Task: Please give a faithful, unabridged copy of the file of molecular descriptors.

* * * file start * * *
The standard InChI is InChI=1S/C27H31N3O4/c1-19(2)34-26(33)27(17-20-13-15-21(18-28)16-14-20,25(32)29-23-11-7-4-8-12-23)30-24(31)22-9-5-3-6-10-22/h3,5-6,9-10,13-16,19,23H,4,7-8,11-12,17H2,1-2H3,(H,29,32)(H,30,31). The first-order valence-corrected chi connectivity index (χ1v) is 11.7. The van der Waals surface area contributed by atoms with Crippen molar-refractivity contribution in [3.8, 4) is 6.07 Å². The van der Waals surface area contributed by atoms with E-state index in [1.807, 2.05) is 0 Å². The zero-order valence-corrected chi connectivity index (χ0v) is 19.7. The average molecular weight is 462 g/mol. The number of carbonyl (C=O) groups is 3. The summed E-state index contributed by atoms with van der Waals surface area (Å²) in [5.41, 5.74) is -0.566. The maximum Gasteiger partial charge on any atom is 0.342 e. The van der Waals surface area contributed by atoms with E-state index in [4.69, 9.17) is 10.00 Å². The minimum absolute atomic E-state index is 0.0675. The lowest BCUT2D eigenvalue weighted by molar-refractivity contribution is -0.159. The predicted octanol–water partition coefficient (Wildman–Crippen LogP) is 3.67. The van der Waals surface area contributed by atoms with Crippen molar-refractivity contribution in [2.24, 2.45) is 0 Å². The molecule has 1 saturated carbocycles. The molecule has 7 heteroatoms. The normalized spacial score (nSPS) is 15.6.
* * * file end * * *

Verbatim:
The standard InChI is InChI=1S/C27H31N3O4/c1-19(2)34-26(33)27(17-20-13-15-21(18-28)16-14-20,25(32)29-23-11-7-4-8-12-23)30-24(31)22-9-5-3-6-10-22/h3,5-6,9-10,13-16,19,23H,4,7-8,11-12,17H2,1-2H3,(H,29,32)(H,30,31). The first-order valence-corrected chi connectivity index (χ1v) is 11.7. The van der Waals surface area contributed by atoms with Crippen molar-refractivity contribution in [3.8, 4) is 6.07 Å². The van der Waals surface area contributed by atoms with E-state index in [1.807, 2.05) is 0 Å². The zero-order valence-corrected chi connectivity index (χ0v) is 19.7. The average molecular weight is 462 g/mol. The number of carbonyl (C=O) groups is 3. The summed E-state index contributed by atoms with van der Waals surface area (Å²) in [5.41, 5.74) is -0.566. The maximum Gasteiger partial charge on any atom is 0.342 e. The van der Waals surface area contributed by atoms with E-state index in [4.69, 9.17) is 10.00 Å². The minimum absolute atomic E-state index is 0.0675. The lowest BCUT2D eigenvalue weighted by molar-refractivity contribution is -0.159. The predicted octanol–water partition coefficient (Wildman–Crippen LogP) is 3.67. The van der Waals surface area contributed by atoms with Crippen molar-refractivity contribution in [2.24, 2.45) is 0 Å². The molecule has 1 saturated carbocycles. The molecule has 7 heteroatoms. The normalized spacial score (nSPS) is 15.6.